I also don’t know if I trust management’s projections. It’s clear that management is still doing damage control after their horrendous second quarter. Their prior projections have been so wildly off that I’m taking a more cautious view. At the very least, I want to see more progress on their inventory reduction plans.
Are Shares Cheap Enough?
Stanley Black & Decker has seen its stock fall 54% YTD. But shares haven’t gotten much cheaper. At the beginning of the year, the company expected to earn $12.25 in EPS. This would give shares an apparent forward P/E of 13.3 times. Now, guidance has been cut to just $4.40 in EPS. Shares are trading at a forward P/E of 17 times. The company has an unimpressive ROIC of 4.8%. This indicates a poor track record of managing investors’ money.
I still have an issue with the company’s debt burden. Its balance sheet has over $8.3 billion in debt. This is a LTM debt to EBITDA of 4.2 times, well above its long term target of two times. Management says that repaying debt is their primary capital allocation priority.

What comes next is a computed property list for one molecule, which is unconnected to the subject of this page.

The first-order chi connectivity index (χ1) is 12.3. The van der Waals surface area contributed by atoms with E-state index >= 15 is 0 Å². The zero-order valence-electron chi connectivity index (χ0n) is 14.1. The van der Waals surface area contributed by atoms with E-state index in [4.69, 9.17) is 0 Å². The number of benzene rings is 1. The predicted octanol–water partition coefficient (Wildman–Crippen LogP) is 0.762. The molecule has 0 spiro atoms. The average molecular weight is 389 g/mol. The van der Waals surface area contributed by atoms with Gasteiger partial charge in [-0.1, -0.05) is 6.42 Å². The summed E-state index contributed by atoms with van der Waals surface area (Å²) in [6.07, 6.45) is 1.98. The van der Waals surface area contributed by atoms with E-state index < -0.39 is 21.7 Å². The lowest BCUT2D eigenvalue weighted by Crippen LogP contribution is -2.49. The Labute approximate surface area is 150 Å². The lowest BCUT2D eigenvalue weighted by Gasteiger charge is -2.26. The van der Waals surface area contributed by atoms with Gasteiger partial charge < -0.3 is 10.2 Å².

This debt gives the business an enterprise value of about $19 billion. I don’t believe that this valuation is cheap. It’s difficult to tell where earnings will land. But the company has a five year prepandemic average free cash flow of $757 million. Adjusting for debt, this would give the company a free cash flow yield of only 4%. This valuation has room to fall if Stanley Black & Decker returns to its historical norms.
Notes On The Dividend
Stanley Black & Decker has gathered a lot of interest from dividend investors as its price has fallen. The company raised its dividend for 55 consecutive years. I understand that this seems like a solid dividend investment. But I still recommend caution.
The company’s dividend is likely safe. Its payout costs the company about $120 million per quarter. This should be well covered if management meets their free cash flow targets. But I think it’s unlikely to increase much in the near future. Management has been clear that debt reduction is their primary capital allocation priority.